Ryszard Grzyb, works on paper
Drawings linger at the bottom of a drawer, they get lost on the margins of notes, they shyly anticipate paintings – which later enjoy higher esteem. At the same time, they are the primary source of expression and inspiration, and often the point of departure for further artistic inquiry.
The earliest of the exhibited works were drawn with an ink pen or a pencil in the 1970s. Their composition resembles that of prints, where the image is framed by the edges of the matrix. The sketches reflect Grzyb’s interest in children’s art and naïve art that he pursued at that time. The fertile imagination of those non-professional artists along with their untrained hand and lack of knowledge on perspective or anatomy gives birth to alternative realities inhabited by creatures large and small. Landscapes are formed around the line of the horizon and the sun is smiling in its crown of rays. Such images often prove to be as amusing and moving as they are unsettling. Grzyb intertwines these seemingly childlike visions with themes which are far from the consciousness and cognitive abilities of a child. On the one hand, the artist channels innocence or even naïveté which is normally reserved for kids who have not been taught to feel shame or embarrassment. On the other hand, he is able to juxtapose philosophical reflection, literary references, cosmology and politics with physiology in all of its voluptuousness or even unsavouriness – with eroticism, and a tongue-in-cheek attitude.
Among works from the 1980s, returning themes and images can be distinguished: primal rituals next to scenes of everyday life in the Polish People’s Republic, characters with animal heads, violent war scenes, copulating couples, and visuals borrowed from the history of art. Many of these raw works bring to mind cave paintings, which depicted beliefs, religious ceremonies and hunts or war scenes. The coarseness and severity of the shapes corresponds with the explicitness and violence of the chosen themes. They remind the viewer that there is a part of human nature customarily defined as animalistic; our primeval lust, our desire to kill and our survival instinct inscribe us, people, into the cycle of birth and death. Many works are also reactions to the realities and sentiments of their time of creation, with caustic commentary by this attentive and critical observer of life under Communism.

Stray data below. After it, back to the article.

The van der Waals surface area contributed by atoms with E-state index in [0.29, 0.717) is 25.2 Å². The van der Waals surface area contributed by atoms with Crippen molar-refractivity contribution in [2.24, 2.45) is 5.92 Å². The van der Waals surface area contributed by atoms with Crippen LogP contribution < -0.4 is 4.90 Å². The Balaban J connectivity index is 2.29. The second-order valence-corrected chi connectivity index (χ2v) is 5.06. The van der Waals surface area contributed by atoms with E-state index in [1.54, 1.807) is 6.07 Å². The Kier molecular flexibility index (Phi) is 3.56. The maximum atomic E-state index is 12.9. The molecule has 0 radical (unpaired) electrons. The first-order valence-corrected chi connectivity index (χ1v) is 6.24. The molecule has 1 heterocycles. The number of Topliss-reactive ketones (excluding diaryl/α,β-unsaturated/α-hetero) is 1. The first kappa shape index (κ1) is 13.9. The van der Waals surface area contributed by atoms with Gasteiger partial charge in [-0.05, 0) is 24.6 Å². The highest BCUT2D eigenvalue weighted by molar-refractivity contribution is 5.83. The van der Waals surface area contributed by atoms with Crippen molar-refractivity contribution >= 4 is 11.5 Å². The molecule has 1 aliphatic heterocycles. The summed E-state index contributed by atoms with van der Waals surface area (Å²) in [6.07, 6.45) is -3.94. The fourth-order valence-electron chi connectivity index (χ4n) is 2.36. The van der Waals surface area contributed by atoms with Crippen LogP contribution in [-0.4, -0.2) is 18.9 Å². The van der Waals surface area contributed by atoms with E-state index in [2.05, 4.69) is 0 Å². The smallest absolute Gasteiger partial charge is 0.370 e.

Animals have always enjoyed a special place in Grzyb’s works as simpler beings, natural, broader, and therefore, in some way, more noble. This may be why drawings where these creatures have lost their human companions are more serene and decorative.
In one of his texts, Grzyb mentioned “the category of impossibility,” which he deemed indispensable for art. It requires one to carefully observe reality and pick out what is remarkable – whether it is magical and extraordinarily beautiful, or nightmarish and monstrous. Despite the works’ small format, the viewer may be surprised by how they move him or her emotionally, evoking extreme reactions: from delight to laughter to disgust. Their often obscene and provocative nature reminds us how we may all be fascinating but also absurd and repulsive. Instead of lamenting that fact, we should rather face it with understanding, perspective, and humour.
Each of Ryszard Grzyb’s drawings is an autonomous, complete being, and it is appreciated by the artist himself. In his unconsciousness, numerous paintings have been preceded by drawings on paper, often by long years. Among the exhibited sketches, visitors will find prototypes for works which are considered hallmarks of the painter’s oeuvre.
The exhibition I, Beetle is titled after one of Grzyb’s poems and his volume of poetry, published by the Tymoteusz Karpowicz Foundation. The book accompanies the event and enriches it with messages that are easy to miss in the painter’s diverse body of work.
Curator and author
Aleksandra Paszkowska, Anna Pochmara
The project is co-financed by
the Capital City of Warsaw